NJ School Bans Children From Saying 'God Bless America'

God Bless America
A decal reading "God Bless America" is seen on the wall of the soup kitchen in the basement of the St. Leo Catholic Church in Detroit December 17, 2011. |

An elementary school in New Jersey has barred children from saying "God bless America" after the Pledge of Allegiance, following a complaint from the ACLU.

Glenview Elementary School Principal Sam Sassano in South Jersey revealed that the American Civil Liberties Union warned him that the practice supposedly violates the separation of church and state, NBC10 Philadelphia reported on Tuesday.

Sassano defended the practice, however, noting that students began saying the phrase following the 9/11 terror attacks.


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"It has been our view that the practice is fundamentally patriotic in nature and does not invoke or advance any religious message, despite the specific reference to God's blessing," he said.

The school principal revealed, however, that the decision has been made to stop using the phrase, in order to avoid legal fees and a constitutional battle.

"We will explore alternative methods of honoring the victims and first responders of the 9/11 tragedy," Sassano told parents in a letter.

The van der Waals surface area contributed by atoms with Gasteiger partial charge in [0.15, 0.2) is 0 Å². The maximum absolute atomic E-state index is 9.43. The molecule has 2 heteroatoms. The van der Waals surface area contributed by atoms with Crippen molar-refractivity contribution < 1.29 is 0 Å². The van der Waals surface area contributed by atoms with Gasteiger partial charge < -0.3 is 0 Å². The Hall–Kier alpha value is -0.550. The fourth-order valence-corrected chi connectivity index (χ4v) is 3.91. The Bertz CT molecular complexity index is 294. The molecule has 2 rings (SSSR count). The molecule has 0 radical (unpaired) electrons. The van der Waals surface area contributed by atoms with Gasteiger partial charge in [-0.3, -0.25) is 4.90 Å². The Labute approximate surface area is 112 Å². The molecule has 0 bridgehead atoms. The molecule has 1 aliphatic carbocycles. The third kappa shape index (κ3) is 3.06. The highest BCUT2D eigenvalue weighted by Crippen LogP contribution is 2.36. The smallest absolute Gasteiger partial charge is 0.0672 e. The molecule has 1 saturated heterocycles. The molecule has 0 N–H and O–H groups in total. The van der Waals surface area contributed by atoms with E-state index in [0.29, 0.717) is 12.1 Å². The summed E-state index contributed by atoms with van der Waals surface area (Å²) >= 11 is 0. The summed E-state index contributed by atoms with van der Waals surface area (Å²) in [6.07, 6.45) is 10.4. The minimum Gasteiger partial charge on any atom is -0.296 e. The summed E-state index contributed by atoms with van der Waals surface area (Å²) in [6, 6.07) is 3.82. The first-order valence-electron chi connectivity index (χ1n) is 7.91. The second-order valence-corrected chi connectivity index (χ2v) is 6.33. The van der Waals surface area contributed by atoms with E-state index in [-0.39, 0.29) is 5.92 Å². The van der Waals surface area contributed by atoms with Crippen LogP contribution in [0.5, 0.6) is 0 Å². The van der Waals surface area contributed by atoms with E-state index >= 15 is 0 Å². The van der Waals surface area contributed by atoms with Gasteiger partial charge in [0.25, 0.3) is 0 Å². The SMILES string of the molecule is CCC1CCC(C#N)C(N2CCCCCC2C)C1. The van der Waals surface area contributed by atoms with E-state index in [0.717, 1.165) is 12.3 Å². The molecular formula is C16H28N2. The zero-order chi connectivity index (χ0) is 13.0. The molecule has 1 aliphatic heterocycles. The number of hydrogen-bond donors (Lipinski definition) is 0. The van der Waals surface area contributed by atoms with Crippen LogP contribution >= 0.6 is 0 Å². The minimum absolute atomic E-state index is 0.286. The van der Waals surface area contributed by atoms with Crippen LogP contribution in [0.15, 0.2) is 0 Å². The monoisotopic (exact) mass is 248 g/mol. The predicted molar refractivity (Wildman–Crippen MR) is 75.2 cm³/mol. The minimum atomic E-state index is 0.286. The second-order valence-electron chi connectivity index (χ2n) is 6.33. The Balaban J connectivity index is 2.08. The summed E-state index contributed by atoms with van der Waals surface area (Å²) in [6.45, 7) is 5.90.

Ed Barocas, the legal director of the ACLU of New Jersey, told NBC10 that the invoking of God's blessing at an elementary school level is both "improper and unconstitutional."

"Parents, not the government, have the right to direct the religious upbringing of their children. If they're looking for something patriotic there are a number of ways, including the phrase 'United We Stand,' that can do that, without having the requirement of children as young as kindergarten to make this daily recitation asking for God's blessing," Barocas argued.

Fox News reported that several parents at the school have spoken out against the ban on using the phrase.

"I'm very, very upset about this," said Debi Krezel, the parent of a sixth-grader. "Being a daughter, a sister, niece and cousin of veterans and first responders — (as well as) an American and a taxpayer — why are my rights and my child's rights being taken away?"

Krezel admitted, however, that she understands why the district had little choice but to concede to the ACLU.

"I don't think it's fair to us or our children," the parent added. "What are they going to take from us next? We are slowly chipping away the values and beliefs and traditions that (the nation) was created upon."

The God bless America phrase at school has been protested against on a number of occasions by atheist groups.

Back in February 2015, Yulle High School in Florida also decided to bar students from saying the phrase in morning announcements, after the American Humanist Association wrote a letter of complaint.

The secular group revealed that two atheist students had contacted them to report on the religious phrase, which prompted the group's legal arm to act and send a letter to Drake and Nassau County Schools Superintendent John L. Ruis.

Nassau County Schools agreed to tell the student delivering announcements to drop the phrase, though the district argued that no harm was meant by the religious sentiment.

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